As I head out today to meet up with a bunch of local fabric enthusiasts (albeit for the most part in dress making form) I’ve been pondering the customer service that we receive at our fabric shops both in store and online.

Now Mandors, where we are meeting today to spend some Itison vouchers we got recently, is an Aladin’s cave of dress-making, home decor and, to a lesser (and very line-limited) extent, quilting fabric.  They employ a large number of staff members to deal with the cutting and pattern finding and phone answering and till ringing-up, and for the most part I can trust that I get at least what I have requested, length wise, usually with at least an additional inch or so just to be on the safe side.  When cut, they fold the fabric fairly neatly and efficiently, and stack it up as they go.  They don’t bat an eyelid as you haul more and more bolts to their table, and are often genuinely curious as to what you’ll be creating.  This would be a good customer experience.

With exclusively online shops, it’s not like you can pitch up and physically add the bolts for cutting, but for the most part I’ve had good customer service from these places, the only true exception being  That was awful – weeks late, half the order missing, and what was there was badly hacked about.  Usually though, the fabric arrives nicely packaged, sometimes in layers of tissue paper as well as a plastic ziploc type bag to save the fabric in the event of the parcel being dropped in transit in a puddle.  Often they include little scraps or samples of other fabrics that they stock, and usually a wee thank you note as well.

Here is an example of a lovely parcel I received a couple of years ago now from Dragonfly Fabrics in the UK (unfortunately since then I’ve tended to tear into my fabric parcels too quickly to record the beautiful packaging!)

These days quite a few of the online shops that I order from have gone to a bricks and mortar shop as well, but they still seem to retain that level of customer service that they had before they ‘made it big’, and have managed to pass on to their additional staff the ethics that they started with.

Why have I been pondering this so much?  Well that’s because this is just a sample of one of 3 fabrics that arrived in a parcel this week from Remnant House in Harrogate (apologies for the phone pic, I wanted to get it refolded and put away, it was giving me a nervous twitch!):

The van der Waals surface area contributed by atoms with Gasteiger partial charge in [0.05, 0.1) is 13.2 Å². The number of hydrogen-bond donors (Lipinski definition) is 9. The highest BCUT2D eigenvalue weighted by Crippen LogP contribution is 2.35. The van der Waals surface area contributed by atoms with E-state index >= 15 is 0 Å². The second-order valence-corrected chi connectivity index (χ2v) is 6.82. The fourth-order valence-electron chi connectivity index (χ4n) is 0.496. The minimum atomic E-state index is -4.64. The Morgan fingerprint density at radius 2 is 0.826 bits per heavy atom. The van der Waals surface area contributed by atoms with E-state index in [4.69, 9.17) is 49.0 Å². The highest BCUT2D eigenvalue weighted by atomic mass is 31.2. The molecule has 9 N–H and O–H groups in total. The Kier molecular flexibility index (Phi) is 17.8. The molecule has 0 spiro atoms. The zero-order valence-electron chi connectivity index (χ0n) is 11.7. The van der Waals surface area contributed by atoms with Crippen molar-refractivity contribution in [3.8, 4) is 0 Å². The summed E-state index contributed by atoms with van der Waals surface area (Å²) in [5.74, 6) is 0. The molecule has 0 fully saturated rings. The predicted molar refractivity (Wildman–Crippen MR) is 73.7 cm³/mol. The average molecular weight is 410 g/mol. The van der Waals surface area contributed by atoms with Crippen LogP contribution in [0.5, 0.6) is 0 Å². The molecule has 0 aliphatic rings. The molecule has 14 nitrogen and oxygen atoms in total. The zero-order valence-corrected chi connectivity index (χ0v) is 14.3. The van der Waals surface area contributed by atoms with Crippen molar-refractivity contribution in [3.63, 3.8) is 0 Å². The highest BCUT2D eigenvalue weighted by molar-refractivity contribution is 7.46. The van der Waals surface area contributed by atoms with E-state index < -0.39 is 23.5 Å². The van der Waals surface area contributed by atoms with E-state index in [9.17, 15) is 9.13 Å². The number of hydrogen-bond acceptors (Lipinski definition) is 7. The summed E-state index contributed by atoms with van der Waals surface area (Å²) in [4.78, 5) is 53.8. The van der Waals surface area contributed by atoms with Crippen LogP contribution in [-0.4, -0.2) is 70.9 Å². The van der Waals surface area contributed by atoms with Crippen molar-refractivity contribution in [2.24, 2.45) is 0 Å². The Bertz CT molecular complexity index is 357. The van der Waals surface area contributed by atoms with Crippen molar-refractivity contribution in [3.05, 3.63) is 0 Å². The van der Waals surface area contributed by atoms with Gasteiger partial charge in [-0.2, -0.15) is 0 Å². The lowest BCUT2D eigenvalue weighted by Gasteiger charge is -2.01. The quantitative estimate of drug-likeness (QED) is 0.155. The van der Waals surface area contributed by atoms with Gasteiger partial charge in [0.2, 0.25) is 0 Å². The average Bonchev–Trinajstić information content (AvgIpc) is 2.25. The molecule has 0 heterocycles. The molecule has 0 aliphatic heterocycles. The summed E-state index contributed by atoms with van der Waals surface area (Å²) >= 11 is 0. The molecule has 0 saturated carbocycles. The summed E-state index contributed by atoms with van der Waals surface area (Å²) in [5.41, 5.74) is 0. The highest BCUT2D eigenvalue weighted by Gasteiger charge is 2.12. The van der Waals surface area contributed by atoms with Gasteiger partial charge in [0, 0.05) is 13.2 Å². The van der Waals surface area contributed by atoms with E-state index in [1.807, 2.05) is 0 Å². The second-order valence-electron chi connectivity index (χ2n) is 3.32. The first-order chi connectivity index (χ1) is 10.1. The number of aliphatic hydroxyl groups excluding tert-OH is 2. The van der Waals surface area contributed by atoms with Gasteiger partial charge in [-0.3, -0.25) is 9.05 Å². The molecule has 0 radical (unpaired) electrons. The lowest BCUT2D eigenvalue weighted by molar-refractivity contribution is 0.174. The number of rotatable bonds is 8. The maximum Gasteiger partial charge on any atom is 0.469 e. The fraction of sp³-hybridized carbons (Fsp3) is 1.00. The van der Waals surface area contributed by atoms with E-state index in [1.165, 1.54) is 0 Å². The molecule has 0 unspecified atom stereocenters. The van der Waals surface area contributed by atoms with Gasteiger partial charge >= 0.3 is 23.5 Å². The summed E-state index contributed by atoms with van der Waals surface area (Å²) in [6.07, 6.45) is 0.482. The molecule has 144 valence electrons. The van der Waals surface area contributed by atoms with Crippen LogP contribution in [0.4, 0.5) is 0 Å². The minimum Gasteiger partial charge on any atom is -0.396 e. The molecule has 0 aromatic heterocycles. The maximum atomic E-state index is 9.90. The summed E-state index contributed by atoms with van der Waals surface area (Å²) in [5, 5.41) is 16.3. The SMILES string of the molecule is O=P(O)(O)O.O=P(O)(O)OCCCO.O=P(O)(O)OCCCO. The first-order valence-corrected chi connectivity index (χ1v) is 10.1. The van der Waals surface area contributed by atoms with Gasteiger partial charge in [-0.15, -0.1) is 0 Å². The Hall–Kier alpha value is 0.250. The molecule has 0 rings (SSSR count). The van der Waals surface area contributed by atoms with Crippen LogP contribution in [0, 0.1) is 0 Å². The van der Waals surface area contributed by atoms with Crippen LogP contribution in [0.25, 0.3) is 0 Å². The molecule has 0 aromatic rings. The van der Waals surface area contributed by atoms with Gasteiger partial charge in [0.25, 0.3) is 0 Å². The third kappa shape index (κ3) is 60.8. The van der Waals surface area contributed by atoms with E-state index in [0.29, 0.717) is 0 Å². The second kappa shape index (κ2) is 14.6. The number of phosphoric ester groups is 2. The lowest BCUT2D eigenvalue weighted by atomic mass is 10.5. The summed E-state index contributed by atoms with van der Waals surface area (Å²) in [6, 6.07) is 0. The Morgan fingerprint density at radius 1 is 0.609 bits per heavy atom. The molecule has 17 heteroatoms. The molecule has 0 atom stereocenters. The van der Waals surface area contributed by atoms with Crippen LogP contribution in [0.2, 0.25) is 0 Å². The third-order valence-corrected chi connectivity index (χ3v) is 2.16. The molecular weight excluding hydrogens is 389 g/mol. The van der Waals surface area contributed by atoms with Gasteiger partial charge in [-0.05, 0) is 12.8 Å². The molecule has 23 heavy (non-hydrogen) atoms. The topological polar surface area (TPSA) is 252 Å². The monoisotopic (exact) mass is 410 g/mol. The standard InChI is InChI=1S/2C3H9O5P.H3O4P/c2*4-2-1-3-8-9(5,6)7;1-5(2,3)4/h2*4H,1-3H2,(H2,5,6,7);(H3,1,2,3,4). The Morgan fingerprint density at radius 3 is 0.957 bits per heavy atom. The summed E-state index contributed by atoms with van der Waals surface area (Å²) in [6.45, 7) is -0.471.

That is 3m of Klona cotton that has been generally scrunched and chucked in the vague direction of the ‘envelope’.  They never fold it neatly, they never pack it carefully to protect it from the elements, and it is always just shoved directly into a Parcelforce polythene bag (that has that lovely petrochemical smell to it).  Now Parcelforce does require the bag for their transport purposes, but most other companies that use them put in some additional packaging inside, be it a box or a ziploc type bag.

Remnant House is a bricks and mortar shop that went online, rather than the other way round as far as I can gather.  I have been buying Klona from them as they are the cheapest stockists of it, and I actually like the sizing on the fabric which leaves it effectively starched, saving me from having to do it!  It’s also about 8″ wider than its Kona cousin.  What I don’t like is that over the past few years their service has got worse and worse.  This time is the last straw, as apart from the terrible ‘folding’, the fabric arrived ripped off the bolt rather than cut (although their cutting has always been fairly dire too), which of course strains the fabric near the rip, and leaves it stretched, ruffled and unusable for a good inch or two.

When a rather more generous friend of mine, who also received an appalling parcel from them this week, e-mailed them to complain, sending a photo of both her own and my parcel contents, the reply she received implied that quite frankly they had far too many orders to fulfil quickly to be bothered with the niceties of actually presenting things well.  It quite pointedly did not contain anything along the lines of an apology, just a vague, thank you for bringing this to our attention, and that the sender would keep an eye on the folding.  Please note that it generally arrives far more slowly than ordering from other shops too, so the ‘getting it out ASAP’ implication rather made my jaw drop!

So here’s my question for you.  Have I been spoiled rotten by my nice local shop and my hard working online suppliers in the past, or should I actually expect to receive things in a usable manner?   In the future I think I shall pay the £1.50/m extra that Klona is elsewhere, as obviously that pays for nicer staff with a better work ethic.